52nd Street in West Philadelphia


The Nowak Metro Finance Lab and Ewing Marion Kauffman Foundation have teamed up to help states maximize incoming federal State Small Business Credit Initiative funds (SSBCI), a $10.5 billion opportunity over the next 10 years to catalyze entrepreneurship and increase access to capital in underserved communities.


The two-year partnership will hone in on four states – Arizona, Missouri, Pennsylvania, and Wisconsin – to work alongside decisionmakers and practitioners as they deploy their allocations totaling more than $500 million in SSBCI funds targeting $5 billion in leveraged private capital. To meet program requirements for both dynamic and inclusive economic growth, state leaders must undertake extensive planning and engagement efforts across local and regional levels if they are to take full advantage of SSBCI dollars – strengthening and building critical capital delivery systems, reaching underserved entrepreneurs, and spurring catalytic innovation.


The project’s overarching objective, beyond informing SSBCI programs and policies in the four states, is to take this opportunity with historic federal investment to open new channels for capital to reach entrepreneurs excluded from our current financial system.

Current Capital Landscape

Access to capital is a persistent barrier for entrepreneurs, especially for women and founders of color. Eighty-three percent of all entrepreneurs lack access to traditional banking or startup capital; instead, they fall back on personal savings or credit cards, costly and risky methods for starting a business that further drive inequality. The rise of fintech has vastly expanded the reach of predatory lending, beyond the purview of current federal rules and regulations.  


As for venture capital, eighty percent of all investment is deployed in five, largely metropolitan centers of the country, even less representative of entrepreneurship and business ownership, let alone American society, as a whole. Our current capital landscape thus shows disparities at both the national and local scales with vast differences between regions but also adjacent neighborhoods.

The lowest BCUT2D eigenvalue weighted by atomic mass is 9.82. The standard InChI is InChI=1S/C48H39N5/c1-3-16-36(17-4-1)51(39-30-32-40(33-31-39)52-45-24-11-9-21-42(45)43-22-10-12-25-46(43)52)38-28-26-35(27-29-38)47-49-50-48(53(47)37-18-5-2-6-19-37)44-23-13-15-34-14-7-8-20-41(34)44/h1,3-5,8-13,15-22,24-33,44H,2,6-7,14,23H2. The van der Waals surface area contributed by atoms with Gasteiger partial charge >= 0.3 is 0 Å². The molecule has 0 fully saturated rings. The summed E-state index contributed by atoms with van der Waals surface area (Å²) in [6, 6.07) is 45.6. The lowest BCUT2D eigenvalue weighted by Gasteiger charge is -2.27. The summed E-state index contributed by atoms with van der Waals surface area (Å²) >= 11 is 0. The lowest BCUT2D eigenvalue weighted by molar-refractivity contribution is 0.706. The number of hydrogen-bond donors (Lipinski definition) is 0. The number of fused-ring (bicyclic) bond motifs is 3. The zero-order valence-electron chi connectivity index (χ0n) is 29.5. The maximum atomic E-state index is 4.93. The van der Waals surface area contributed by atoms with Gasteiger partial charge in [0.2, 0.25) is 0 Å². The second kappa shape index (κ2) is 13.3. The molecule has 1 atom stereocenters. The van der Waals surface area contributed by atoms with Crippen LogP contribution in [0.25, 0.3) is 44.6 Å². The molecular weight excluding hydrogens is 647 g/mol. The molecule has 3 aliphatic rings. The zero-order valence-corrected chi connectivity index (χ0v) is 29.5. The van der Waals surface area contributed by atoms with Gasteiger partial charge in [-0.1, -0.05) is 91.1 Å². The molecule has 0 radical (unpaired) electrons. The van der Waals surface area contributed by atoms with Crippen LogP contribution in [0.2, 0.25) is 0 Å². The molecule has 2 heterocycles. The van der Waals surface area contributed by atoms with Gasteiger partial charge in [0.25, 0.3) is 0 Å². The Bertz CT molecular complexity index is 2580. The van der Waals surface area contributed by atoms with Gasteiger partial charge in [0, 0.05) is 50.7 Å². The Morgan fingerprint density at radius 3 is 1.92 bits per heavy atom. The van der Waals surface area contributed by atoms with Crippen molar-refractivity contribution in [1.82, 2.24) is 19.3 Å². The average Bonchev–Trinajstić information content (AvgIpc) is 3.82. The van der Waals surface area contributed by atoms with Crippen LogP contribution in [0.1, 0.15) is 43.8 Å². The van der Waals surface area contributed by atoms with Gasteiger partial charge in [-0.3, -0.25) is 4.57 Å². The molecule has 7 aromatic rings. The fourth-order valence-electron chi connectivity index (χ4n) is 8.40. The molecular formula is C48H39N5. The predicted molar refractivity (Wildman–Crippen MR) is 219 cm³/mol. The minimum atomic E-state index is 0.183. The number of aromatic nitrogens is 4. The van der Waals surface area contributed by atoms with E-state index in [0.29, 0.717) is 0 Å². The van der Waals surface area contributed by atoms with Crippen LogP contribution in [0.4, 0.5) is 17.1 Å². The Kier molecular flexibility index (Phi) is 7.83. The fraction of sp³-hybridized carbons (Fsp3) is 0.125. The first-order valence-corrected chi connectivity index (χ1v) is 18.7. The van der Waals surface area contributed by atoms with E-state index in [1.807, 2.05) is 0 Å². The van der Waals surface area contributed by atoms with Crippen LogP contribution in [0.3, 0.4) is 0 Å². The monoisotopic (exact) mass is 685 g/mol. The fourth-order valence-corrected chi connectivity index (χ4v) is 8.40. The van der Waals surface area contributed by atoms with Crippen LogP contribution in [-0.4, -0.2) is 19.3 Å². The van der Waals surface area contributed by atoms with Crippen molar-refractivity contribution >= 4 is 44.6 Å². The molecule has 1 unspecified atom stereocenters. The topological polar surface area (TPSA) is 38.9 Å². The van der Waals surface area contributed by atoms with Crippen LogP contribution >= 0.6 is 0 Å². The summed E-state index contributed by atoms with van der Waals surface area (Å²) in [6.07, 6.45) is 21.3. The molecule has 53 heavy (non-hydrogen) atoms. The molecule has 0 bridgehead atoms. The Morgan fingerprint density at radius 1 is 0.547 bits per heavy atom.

The SSBCI Opportunity

This lack of access across the continuum of capital (from equity to debt) for a continuum of entrepreneurs (from Black and Brown businesses to rural communities; from fintech to food trucks) motivates the Nowak Metro Finance Lab and Kaufman Foundation’s overall work and particular interest in SSBCI. Kauffman’s Capital Access Lab has quantified these gaps and identified innovative funds and fund managers. Meanwhile, Blueprint Local and the Nowak Lab through our Innovative Finance project, funded by the US Economic Development Administration, have engaged practitioners on the ground to identify and scale better-fitting capital products. In its 2022 collaboration with the National League of Cities, the Nowak Lab built A Roadmap to Inclusive Entrepreneurship for local leaders. SSBCI offers the chance to further implement their work and expertise at a much larger scale.


First implemented in the shadow of the Great Recession, SSBCI 1.0 was a $1.5 billion program that gave states flexible capital to invest in a range of small businesses. When successful, states developed locally tailored interventions keyed into specific markets, from credit enhancements for main street lending to venture capital for tech-enabled start-ups. As the Nowak Lab has written and analyzed, program success varied widely by state: when used most effectively, state SSBCI investments stood up evergreen funds that continue to serve diverse entrepreneurs or seeded billion-dollar unicorns that spurred regional growth, while other states used funds less effectively for one-time uses with unclear payoffs.